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Mussolini was not the buffoonish clown he seems today. He was quite deadly and quite serious and was very much a dictator. In fact, the first dictator in the 20th Century in the West, a pioneer as it were. At first he was popular but after a few years the economy got worse and he grew deeply unpopular and would have been voted out of office.
Benito Mussolini gives a speech to the Italian Fascist militia following an exercise in August 1929.
Since Musso and his Fascist Party were not about to give up power, they drew up a series of laws and decrees, which ensconced themselves in office without challenge, all of which the King happily signed because he supported Mussolini. With that, any remaining vestiges of democracy and due process went out the window.
“Fascism denies that the majority, by the simple fact that it is the majority, can direct human society; it denies that numbers alone can govern by means of a periodical consultation, and it affirms the immutable, beneficial, and fruitful inequality of mankind,” said Mussolini in 1935. (As cited in Quotationary, p. 273.) A handy doctrine to have if one’s party couldn’t win an election. You can see where this is leading.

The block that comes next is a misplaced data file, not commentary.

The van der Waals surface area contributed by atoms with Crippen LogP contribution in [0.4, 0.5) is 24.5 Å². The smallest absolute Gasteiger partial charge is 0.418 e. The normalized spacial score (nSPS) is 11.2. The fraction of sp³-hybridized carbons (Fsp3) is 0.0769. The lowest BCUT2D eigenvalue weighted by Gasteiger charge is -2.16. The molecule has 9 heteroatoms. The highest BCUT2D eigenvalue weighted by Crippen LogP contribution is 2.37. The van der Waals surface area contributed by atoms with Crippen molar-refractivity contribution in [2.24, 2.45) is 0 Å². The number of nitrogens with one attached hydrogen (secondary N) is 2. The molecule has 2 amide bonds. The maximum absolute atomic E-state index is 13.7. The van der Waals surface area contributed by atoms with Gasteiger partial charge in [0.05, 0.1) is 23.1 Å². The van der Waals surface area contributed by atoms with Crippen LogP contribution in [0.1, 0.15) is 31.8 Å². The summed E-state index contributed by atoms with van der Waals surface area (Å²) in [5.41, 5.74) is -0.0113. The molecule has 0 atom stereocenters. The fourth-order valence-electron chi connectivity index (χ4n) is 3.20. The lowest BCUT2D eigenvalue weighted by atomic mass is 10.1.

Many people watched as Mussolini cobbled together his theory of fascism which, in reality, was simply an authoritarian régime combined with state capitalism or a “Capitalist Dictatorship” as the English philosopher George Bernard Shaw characterized Fascism in 1928. (Quotationary, p. 273.) What this meant in practice were large private companies coming under the ownership of the state but still being run as profit-making corporations. This improved the management of some companies but as a rule they didn’t operate as efficiently. The Republic of Italy still has an ownership stake in many Italian corporations which it acquired during this period. As an aside, Mussolini did not make the trains run on time. (Nor do Italian trains run on time today.)
One of the people watching Mussolini was a young radical politician in Germany thought to be on the lunatic fringe, Adolf Hitler. He even wrote the Italian Embassy in Berlin and asked for a signed photograph of Mussolini although his request was denied. Nonetheless, much of what Hitler and the Nazis did aped Mussolini.
“The master of the technique of modern mass dictatorship, he had also inspired a new conception of rule, and Hitler regarded himself as his pupil.”
After Hitler came to power and became pals with Il Duce, he acknowledged this in conversations with his minions saying, “I have a deep friendship for this extraordinary man.” (Source: The Brutal Friendship: Mussolini, Hitler and the Fall of Italian Fascism by F.W.D. Deakin)
This friendship did not stand the test of time. In the political testament Hitler dictated several days before he killed himself, he said, “Anything would have been better than having the Italians as comrades in arms.” (Source: Why the Allies Won by Richard Overy)
[Images courtesy of Wikimedia.]